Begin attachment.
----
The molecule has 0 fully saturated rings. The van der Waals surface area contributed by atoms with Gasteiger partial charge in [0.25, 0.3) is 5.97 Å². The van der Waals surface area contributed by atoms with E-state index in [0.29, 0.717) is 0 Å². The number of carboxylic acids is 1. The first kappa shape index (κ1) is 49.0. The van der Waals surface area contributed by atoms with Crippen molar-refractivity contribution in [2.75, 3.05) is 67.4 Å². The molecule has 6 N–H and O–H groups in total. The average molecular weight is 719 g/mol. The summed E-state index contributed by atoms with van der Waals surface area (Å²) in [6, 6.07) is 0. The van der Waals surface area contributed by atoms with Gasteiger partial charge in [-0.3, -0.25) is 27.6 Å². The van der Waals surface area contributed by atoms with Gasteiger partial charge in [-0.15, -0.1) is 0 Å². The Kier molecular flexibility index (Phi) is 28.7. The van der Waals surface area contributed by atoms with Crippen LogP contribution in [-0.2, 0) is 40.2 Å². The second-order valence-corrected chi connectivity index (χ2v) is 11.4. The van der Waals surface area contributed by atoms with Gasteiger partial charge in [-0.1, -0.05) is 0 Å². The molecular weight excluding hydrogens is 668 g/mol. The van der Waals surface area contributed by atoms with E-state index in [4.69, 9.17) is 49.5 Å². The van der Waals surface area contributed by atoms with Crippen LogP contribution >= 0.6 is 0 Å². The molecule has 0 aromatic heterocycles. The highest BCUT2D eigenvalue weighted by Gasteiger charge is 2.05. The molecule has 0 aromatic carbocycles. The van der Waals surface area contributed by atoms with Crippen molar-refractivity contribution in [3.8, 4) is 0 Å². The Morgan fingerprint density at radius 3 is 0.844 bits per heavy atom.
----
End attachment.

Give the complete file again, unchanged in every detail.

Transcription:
The molecule has 0 fully saturated rings. The van der Waals surface area contributed by atoms with Gasteiger partial charge in [0.25, 0.3) is 5.97 Å². The van der Waals surface area contributed by atoms with E-state index in [0.29, 0.717) is 0 Å². The number of carboxylic acids is 1. The first kappa shape index (κ1) is 49.0. The van der Waals surface area contributed by atoms with Crippen molar-refractivity contribution in [2.75, 3.05) is 67.4 Å². The molecule has 6 N–H and O–H groups in total. The average molecular weight is 719 g/mol. The summed E-state index contributed by atoms with van der Waals surface area (Å²) in [6, 6.07) is 0. The van der Waals surface area contributed by atoms with Gasteiger partial charge in [-0.3, -0.25) is 27.6 Å². The van der Waals surface area contributed by atoms with Gasteiger partial charge in [-0.15, -0.1) is 0 Å². The Kier molecular flexibility index (Phi) is 28.7. The van der Waals surface area contributed by atoms with Crippen LogP contribution in [-0.2, 0) is 40.2 Å². The second-order valence-corrected chi connectivity index (χ2v) is 11.4. The van der Waals surface area contributed by atoms with Gasteiger partial charge in [-0.1, -0.05) is 0 Å². The molecular weight excluding hydrogens is 668 g/mol. The van der Waals surface area contributed by atoms with E-state index in [4.69, 9.17) is 49.5 Å². The van der Waals surface area contributed by atoms with Crippen LogP contribution >= 0.6 is 0 Å². The molecule has 0 aromatic heterocycles. The highest BCUT2D eigenvalue weighted by Gasteiger charge is 2.05. The molecule has 0 aromatic carbocycles. The van der Waals surface area contributed by atoms with Crippen molar-refractivity contribution in [3.8, 4) is 0 Å². The Morgan fingerprint density at radius 3 is 0.844 bits per heavy atom.